Interesting Market

I noticed that one of my problematic stock holdings, SRS, was up in weekend trading. So I got up early this morning to follow it in the after-hours market. I made the decision to place a trailing stop order at market open, and it executed in short order. I wound up making over $12 per share profit, although the high for the day was up over $4 from there. But I don't miss the lost profits much, since I had already made up my mind last week to get out of this position at my earliest profitable opportunity.

You see, the stock had fallen over $27 per share during the time I held it. And this particular ETF was supposed to track the inverse of a sector, but it wasn't performing to my expectations given the underlying market. So when I noticed it was up over $39 from its recent low I took the opportunity to realize some profit and get out. I will now look for another investment that may more reliably give me the sector exposure in which I am interested.

I think in 2009 I might track the hours I spend analyzing charts and industry reading as well as the hours I spend in front of my trading software following the market preparing for individual trades. I'm curious to find out what my hourly earnings are.

Annualized, I'm managing more than the income that I earned at the last job I had before I got married. It's a fairly big job, and especially important since we're essentially retired since Terry quit his job in June and we're living off our savings and whatever investment income I come up with. But my earnings from pure trades (not counting investments) is probably the equivalent of a file clerk's salary. But I'm not working on it 40 hrs per week. Some weeks I am, but not most. Still, I'd like to quantify it so I can set some goals (or make the decision that it would actually be cheaper for me to take a seasonal accounting position and outsource the investing). On the other hand, I enjoy trading so much more than accounting, that from a job satisfaction perspective a lower income might nevertheless be worth it.

I watched the market go down over 800 points, and thought about whether to buy toward the end of the day in anticipation of a "snapper" rally tomorrow. But while I was online browsing through tiles for our kitchen floor after lunch, the market started its reversal early and wound up down only 300-odd points on the day.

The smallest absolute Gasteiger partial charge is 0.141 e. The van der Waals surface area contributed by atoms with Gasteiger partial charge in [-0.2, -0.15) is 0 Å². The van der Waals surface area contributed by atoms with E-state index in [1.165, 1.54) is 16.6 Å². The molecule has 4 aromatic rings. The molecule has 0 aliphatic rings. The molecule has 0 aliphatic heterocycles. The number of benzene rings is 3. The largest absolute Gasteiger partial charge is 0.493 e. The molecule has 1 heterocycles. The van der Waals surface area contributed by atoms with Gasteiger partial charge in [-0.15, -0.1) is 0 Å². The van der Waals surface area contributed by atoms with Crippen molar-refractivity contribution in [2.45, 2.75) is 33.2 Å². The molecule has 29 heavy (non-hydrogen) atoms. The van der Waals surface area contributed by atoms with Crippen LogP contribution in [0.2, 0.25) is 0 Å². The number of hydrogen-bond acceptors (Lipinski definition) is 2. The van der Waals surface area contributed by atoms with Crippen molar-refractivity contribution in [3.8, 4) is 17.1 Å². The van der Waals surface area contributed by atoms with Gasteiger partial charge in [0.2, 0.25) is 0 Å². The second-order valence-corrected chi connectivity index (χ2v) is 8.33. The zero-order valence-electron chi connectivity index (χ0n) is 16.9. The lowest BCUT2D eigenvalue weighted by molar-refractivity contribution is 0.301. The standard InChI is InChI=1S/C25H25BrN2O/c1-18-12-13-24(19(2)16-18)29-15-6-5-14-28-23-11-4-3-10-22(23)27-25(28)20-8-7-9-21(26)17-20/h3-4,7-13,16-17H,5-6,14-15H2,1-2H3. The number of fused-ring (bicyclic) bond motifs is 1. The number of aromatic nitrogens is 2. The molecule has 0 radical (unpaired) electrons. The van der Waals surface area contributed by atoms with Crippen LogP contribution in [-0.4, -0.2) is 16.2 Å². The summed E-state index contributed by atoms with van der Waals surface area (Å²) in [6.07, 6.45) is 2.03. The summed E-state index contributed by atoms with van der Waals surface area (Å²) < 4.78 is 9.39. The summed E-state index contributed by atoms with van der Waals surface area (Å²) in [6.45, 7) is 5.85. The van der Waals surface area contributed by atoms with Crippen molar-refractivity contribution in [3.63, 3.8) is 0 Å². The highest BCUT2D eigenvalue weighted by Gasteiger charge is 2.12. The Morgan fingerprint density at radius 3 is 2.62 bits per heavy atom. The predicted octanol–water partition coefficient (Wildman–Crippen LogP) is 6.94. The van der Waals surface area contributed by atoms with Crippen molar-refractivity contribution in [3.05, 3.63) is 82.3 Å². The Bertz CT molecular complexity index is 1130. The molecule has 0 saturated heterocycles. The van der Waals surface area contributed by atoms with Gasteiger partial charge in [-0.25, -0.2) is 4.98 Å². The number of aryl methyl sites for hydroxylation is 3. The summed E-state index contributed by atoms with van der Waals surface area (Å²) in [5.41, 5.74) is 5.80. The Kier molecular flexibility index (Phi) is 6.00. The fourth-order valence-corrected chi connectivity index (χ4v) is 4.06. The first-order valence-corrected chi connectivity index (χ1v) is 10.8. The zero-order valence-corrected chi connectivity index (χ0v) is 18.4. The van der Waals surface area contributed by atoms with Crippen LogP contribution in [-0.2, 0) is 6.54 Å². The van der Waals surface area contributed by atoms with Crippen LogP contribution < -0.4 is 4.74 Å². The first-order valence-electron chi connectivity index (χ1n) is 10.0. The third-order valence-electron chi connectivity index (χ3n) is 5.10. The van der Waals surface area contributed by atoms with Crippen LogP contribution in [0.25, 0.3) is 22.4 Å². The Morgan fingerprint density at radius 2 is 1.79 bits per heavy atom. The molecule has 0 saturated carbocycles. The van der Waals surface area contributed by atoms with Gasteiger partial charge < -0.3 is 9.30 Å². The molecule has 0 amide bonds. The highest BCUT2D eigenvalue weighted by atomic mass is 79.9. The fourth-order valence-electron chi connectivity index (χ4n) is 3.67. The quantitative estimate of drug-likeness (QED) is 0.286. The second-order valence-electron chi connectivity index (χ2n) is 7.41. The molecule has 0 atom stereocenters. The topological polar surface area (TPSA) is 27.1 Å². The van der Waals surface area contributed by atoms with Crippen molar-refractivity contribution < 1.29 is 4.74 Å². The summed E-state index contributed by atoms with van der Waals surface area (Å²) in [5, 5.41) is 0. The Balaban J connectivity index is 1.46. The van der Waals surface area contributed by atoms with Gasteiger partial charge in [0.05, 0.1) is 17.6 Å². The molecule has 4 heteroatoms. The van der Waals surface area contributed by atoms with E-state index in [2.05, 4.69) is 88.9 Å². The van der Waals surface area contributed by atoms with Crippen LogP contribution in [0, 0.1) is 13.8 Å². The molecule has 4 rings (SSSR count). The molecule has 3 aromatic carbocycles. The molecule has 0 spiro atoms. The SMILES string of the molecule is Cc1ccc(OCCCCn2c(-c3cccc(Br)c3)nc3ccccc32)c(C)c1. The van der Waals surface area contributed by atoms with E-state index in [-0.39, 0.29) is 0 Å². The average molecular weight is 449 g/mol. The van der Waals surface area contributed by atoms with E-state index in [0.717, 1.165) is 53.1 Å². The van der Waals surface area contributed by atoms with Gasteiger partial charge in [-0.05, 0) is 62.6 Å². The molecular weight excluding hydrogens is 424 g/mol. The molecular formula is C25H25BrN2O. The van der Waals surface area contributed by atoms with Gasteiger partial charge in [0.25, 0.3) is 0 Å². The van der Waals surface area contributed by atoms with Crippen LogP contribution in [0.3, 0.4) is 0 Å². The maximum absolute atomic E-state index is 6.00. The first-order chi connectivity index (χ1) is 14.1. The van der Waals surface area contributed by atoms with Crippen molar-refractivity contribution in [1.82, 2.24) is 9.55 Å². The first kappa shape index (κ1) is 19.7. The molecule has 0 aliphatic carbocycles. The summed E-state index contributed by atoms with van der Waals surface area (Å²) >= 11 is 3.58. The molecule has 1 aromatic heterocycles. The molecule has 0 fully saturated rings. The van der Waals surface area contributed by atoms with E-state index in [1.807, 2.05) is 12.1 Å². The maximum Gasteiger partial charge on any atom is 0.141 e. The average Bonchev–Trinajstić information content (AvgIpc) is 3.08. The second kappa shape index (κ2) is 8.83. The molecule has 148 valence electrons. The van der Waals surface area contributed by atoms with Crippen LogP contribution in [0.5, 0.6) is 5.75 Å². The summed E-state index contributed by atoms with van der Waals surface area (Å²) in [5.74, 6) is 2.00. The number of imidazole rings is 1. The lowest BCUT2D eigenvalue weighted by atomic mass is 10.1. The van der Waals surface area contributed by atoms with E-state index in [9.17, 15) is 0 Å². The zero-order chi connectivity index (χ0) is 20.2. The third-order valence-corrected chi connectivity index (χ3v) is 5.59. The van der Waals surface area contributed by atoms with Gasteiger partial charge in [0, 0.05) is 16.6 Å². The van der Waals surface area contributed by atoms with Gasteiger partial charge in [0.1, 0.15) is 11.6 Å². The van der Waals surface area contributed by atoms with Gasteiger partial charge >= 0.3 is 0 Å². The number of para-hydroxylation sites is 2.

Now, I wasn't anticipating such a significant late-day rally. A small one, sure, but this was significant. I only gave the briefest thought to buying into it, since I think it's unusual enough that caution is warranted. With such a large rebound the same day as the initial drop, I'm no longer sure that conditions are right for much of a rebound rally tomorrow. Which is not to say that I don't think it will still happen, but it does mean that I am uncertain enough that I don't feel the odds are good that I will definitely make money.

I am learning that a trader really does make their gains when they buy, not so much when they sell. I do better when I am most disciplined and only buy when the technical signals are very strong that the security is at a tradeable low. I generally do ok when I buy into an uptrend, but that's riskier since there is a smaller profit window in which to time the sale of those shares. And if I misjudge the top, it's riskier holding those shares through price fluctuations. It's the reason SRS was underperforming for me for so long (well, relatively, even with the delay I only held the stock 74 days). I bought too early, or too late, depending on one's perspective. I bought into an uptrend instead of at a low.

I initially thought that my strategy would involve buying into uptrends rather than predicting highs or lows, but I'm finding slightly better luck when I buy only at short-term reversals. I'll need to crunch some more numbers to see if my hunch about this is correct. If so, I may be a little closer to defining my personal trading strategy. It's a process. I anticipate it will take years to perfect. And by perfect, I mean that it will, on balance, result in productive gains. Even if the majority of trades lose money, if the ones that make money are huge hits, the winning "percentage" doesn't matter. But even there I think I'm leaning toward a strategy that results in a barrage of reasonable gains with a smaller percentage of reasonable losses rather than gains resulting from a few big hits.

Yes, I'll be more systematic in 2009. After a year and a half of trading, I finally feel like I'm moving from the stage of being a clueless beginner to being an informed beginner. Terry's still inconsistent with his support, but with each profitable trade I make he's getting more comfortable with just letting me do my job and not trying to interfere.